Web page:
John Bosco was born in the evening of 16 August 1815 in the hillside hamlet of Becchi, Italy. He was the youngest son of Francesco Bosco and Margherita Occhiena. He had two older brothers, Antonio and Giuseppe. John Bosco was born into a time of great shortage and famine in the Piedmonteses countryside, following the devastation wrought by the Napoleonic wars and a drought in 1817.
When he was little more than two years old his father Francesco died, leaving the support of three boys to his mother, Margherita. She played a strong role in Bosco’s formation and personality, and was an early supporter of her son’s ideals.
In 1825, when he was nine, Bosco had the first of a series of dreams which would play an influential role in his outlook and work. This first dream “left a profound impression on him for the rest of his life”, according to his own memoirs. Bosco In the dream, he was with a whole lot of children who were playing. The problem was that they were going hell for leather and were pushing and shoving each other and swearing and cursing at each other. John didn’t like this and tried to stop them by throwing himself into the game and swearing and cursing himself and trying to force them to stop what they were doing by being just as rough himself.
The man said to him: “You will have to win these friends of yours not with blows, but with gentleness and kindness. So begin right now to show them that sin is ugly and virtue beautiful. Poverty prevented any serious attempt at schooling. John’s early years were spent as a shepherd, and he received his first instruction from a parish priest.
His childhood experiences are thought to have inspired him to become a priest. At the time, being a priest was generally seen as a profession for the privileged classes, rather than farmers, although it was not unknown. Some biographers portray his older brother Antonio as the main obstacle for Bosco’s ambition to study, as the brother protested that John was just “a farmer like us!”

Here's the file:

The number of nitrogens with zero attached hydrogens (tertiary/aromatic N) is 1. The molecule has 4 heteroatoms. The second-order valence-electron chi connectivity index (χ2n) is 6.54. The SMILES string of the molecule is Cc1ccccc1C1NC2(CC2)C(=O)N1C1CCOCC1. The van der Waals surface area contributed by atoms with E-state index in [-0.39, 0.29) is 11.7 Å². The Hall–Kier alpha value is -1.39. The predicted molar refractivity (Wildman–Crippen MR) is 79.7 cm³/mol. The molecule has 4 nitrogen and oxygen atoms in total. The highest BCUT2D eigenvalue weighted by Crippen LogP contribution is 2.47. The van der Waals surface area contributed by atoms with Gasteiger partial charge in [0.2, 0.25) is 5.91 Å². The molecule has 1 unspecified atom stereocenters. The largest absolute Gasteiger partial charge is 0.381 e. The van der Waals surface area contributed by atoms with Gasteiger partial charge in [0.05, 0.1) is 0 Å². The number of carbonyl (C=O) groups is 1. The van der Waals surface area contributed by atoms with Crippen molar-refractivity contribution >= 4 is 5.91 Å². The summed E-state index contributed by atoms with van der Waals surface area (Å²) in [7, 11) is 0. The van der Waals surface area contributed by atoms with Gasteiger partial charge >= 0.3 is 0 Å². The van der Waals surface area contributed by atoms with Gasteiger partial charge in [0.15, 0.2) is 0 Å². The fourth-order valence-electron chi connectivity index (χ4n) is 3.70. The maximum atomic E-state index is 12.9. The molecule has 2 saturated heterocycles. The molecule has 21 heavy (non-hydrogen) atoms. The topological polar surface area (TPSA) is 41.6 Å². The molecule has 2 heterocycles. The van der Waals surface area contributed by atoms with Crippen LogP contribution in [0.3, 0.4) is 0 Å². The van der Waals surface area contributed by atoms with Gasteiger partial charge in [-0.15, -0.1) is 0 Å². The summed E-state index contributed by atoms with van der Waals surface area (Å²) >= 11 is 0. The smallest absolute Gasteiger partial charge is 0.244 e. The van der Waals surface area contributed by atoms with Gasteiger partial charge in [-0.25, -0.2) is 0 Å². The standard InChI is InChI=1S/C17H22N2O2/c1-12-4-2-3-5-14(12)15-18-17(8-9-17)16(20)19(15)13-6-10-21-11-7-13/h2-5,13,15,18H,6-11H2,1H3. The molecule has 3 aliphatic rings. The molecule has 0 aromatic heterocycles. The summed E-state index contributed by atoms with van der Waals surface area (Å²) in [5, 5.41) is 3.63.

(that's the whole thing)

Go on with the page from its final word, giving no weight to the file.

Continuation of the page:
Young Life towards Priesthood
On a cold morning of February 1827, John left his home and went to look for work as a farm-servant. At 12, he found life at home unbearable because of the continuous quarrels with Antonio. Having to face life by himself at such a young age may have developed his later sympathies to help abandoned boys.
After begging unsuccessfully for work, Bosco ended up at the wine farm of Louis Moglia. Although Bosco could pursue some studies by himself, he was not able to attend school for two more years. In 1830 he met Joseph Cafasso, a young priest who identified some natural talent and supported his first schooling. In 1835 Bosco entered the seminary at Chieri. In 1841, after six years of study, he was ordained priest on the eve of Trinity Sunday by Archbishop Franzoni of Turin.
John Bosco was first called as the chaplain of the Rifugio (“Refuge”), a girls’ boarding school founded in Turin by the Marchioness Giulia di Barolo. His other ministries included visiting prisoners, teaching catechism, and helping out at country parishes.
In visiting the prisons, Don Bosco was disturbed to see so many boys from 12 to 18 years of age. He was determined to find a means to prevent them ending up here. Because of population growth and migration to the city, Bosco found the traditional methods of parish ministry inefficient. He decided it was necessary to try another form of apostolate, and he began to meet the boys where they worked and gathered in shops and market places. They were pavers, stone-cutters, masons, plasterers who came from far away places, he recalled in his brief Memoires.
For Don Bosco, it became his permanent occupation. He looked for jobs for the unemployed. Some of the boys did not have sleeping quarters and slept under bridges or in bleak public dormitories. Twice he tried to provide lodgings in his house. The first time they stole the blankets; the second they emptied the hay-loft. He did not give up. In May 1847, he gave shelter to a young boy from Valencia, in one of the three rooms he was renting in the slums of Valdocco, where he was living with his mother. He and “Mamma Margherita” began taking in orphans. The boys sheltered by Don Bosco numbered 36 in 1852, 115 in 1854, 470 in 1860 and 600 in 1861, 800 being the maximum some time later.
Bosco and his oratory moved around town for a number of years; he was turned out of several places in succession. After only two months based in the church of St. Martin, the entire neighborhood expressed its annoyance with the noise coming from the boys at play. A formal complaint was lodged against them with the municipality. Rumors also circulated that the meetings conducted by the priest with his boys were dangerous; their recreation could be turned into a revolution against the government. The group was evicted.